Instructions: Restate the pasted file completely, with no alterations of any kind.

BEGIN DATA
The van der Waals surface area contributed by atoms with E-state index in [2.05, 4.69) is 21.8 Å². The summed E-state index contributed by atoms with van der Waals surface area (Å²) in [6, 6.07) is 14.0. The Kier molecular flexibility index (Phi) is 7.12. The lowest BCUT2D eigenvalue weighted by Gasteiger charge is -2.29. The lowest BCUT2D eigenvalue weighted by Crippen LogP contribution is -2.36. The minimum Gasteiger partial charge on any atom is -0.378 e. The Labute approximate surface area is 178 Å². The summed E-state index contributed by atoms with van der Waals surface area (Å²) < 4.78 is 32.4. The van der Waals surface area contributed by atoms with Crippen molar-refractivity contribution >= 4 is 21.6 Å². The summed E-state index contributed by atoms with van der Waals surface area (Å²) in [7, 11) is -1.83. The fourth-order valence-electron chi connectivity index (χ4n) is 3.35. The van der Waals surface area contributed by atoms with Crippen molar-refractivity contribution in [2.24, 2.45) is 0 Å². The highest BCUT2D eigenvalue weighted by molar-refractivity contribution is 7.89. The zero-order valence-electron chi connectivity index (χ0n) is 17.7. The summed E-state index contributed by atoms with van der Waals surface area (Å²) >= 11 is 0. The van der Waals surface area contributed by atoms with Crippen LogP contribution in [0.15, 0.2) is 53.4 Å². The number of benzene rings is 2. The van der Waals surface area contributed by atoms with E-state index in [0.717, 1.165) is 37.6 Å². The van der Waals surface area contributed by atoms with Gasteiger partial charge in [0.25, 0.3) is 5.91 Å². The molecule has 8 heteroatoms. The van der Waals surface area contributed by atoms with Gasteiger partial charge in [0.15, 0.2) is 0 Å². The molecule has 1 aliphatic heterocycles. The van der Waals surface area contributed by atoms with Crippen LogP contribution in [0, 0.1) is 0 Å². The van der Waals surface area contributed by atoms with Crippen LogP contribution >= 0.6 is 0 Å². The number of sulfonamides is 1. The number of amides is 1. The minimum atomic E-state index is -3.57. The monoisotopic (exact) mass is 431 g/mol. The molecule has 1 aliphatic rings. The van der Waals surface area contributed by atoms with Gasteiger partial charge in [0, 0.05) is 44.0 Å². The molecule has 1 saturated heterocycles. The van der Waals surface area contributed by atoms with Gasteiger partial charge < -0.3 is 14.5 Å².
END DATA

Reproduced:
The van der Waals surface area contributed by atoms with E-state index in [2.05, 4.69) is 21.8 Å². The summed E-state index contributed by atoms with van der Waals surface area (Å²) in [6, 6.07) is 14.0. The Kier molecular flexibility index (Phi) is 7.12. The lowest BCUT2D eigenvalue weighted by Gasteiger charge is -2.29. The lowest BCUT2D eigenvalue weighted by Crippen LogP contribution is -2.36. The minimum Gasteiger partial charge on any atom is -0.378 e. The Labute approximate surface area is 178 Å². The summed E-state index contributed by atoms with van der Waals surface area (Å²) < 4.78 is 32.4. The van der Waals surface area contributed by atoms with Crippen molar-refractivity contribution >= 4 is 21.6 Å². The summed E-state index contributed by atoms with van der Waals surface area (Å²) in [7, 11) is -1.83. The fourth-order valence-electron chi connectivity index (χ4n) is 3.35. The van der Waals surface area contributed by atoms with Crippen molar-refractivity contribution in [2.24, 2.45) is 0 Å². The highest BCUT2D eigenvalue weighted by molar-refractivity contribution is 7.89. The zero-order valence-electron chi connectivity index (χ0n) is 17.7. The summed E-state index contributed by atoms with van der Waals surface area (Å²) >= 11 is 0. The van der Waals surface area contributed by atoms with Crippen LogP contribution in [0.15, 0.2) is 53.4 Å². The number of benzene rings is 2. The van der Waals surface area contributed by atoms with E-state index in [0.717, 1.165) is 37.6 Å². The van der Waals surface area contributed by atoms with Gasteiger partial charge in [0.25, 0.3) is 5.91 Å². The molecule has 8 heteroatoms. The van der Waals surface area contributed by atoms with Gasteiger partial charge in [0.15, 0.2) is 0 Å². The molecule has 1 aliphatic heterocycles. The van der Waals surface area contributed by atoms with Crippen LogP contribution in [0, 0.1) is 0 Å². The van der Waals surface area contributed by atoms with Crippen LogP contribution >= 0.6 is 0 Å². The number of sulfonamides is 1. The number of amides is 1. The minimum atomic E-state index is -3.57. The monoisotopic (exact) mass is 431 g/mol. The molecule has 1 aliphatic rings. The van der Waals surface area contributed by atoms with Gasteiger partial charge in [0, 0.05) is 44.0 Å². The molecule has 1 saturated heterocycles. The van der Waals surface area contributed by atoms with Gasteiger partial charge < -0.3 is 14.5 Å².